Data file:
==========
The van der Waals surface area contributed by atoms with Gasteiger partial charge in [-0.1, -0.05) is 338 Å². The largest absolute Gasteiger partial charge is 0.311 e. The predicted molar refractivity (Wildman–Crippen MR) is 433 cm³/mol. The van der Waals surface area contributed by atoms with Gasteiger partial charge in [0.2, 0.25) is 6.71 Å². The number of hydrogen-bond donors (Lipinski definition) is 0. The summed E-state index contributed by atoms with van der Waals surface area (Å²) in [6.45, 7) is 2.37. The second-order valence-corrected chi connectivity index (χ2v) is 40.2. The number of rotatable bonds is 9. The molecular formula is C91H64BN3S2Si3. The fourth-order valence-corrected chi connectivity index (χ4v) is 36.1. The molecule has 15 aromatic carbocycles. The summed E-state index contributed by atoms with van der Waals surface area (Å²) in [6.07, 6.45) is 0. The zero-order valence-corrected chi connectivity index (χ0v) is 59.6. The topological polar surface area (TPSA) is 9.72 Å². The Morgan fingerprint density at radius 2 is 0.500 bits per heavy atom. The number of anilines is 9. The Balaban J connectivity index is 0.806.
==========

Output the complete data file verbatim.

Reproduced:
The van der Waals surface area contributed by atoms with Gasteiger partial charge in [-0.1, -0.05) is 338 Å². The largest absolute Gasteiger partial charge is 0.311 e. The predicted molar refractivity (Wildman–Crippen MR) is 433 cm³/mol. The van der Waals surface area contributed by atoms with Gasteiger partial charge in [0.2, 0.25) is 6.71 Å². The number of hydrogen-bond donors (Lipinski definition) is 0. The summed E-state index contributed by atoms with van der Waals surface area (Å²) in [6.45, 7) is 2.37. The second-order valence-corrected chi connectivity index (χ2v) is 40.2. The number of rotatable bonds is 9. The molecular formula is C91H64BN3S2Si3. The fourth-order valence-corrected chi connectivity index (χ4v) is 36.1. The molecule has 15 aromatic carbocycles. The summed E-state index contributed by atoms with van der Waals surface area (Å²) in [6.07, 6.45) is 0. The zero-order valence-corrected chi connectivity index (χ0v) is 59.6. The topological polar surface area (TPSA) is 9.72 Å². The Morgan fingerprint density at radius 2 is 0.500 bits per heavy atom. The number of anilines is 9. The Balaban J connectivity index is 0.806.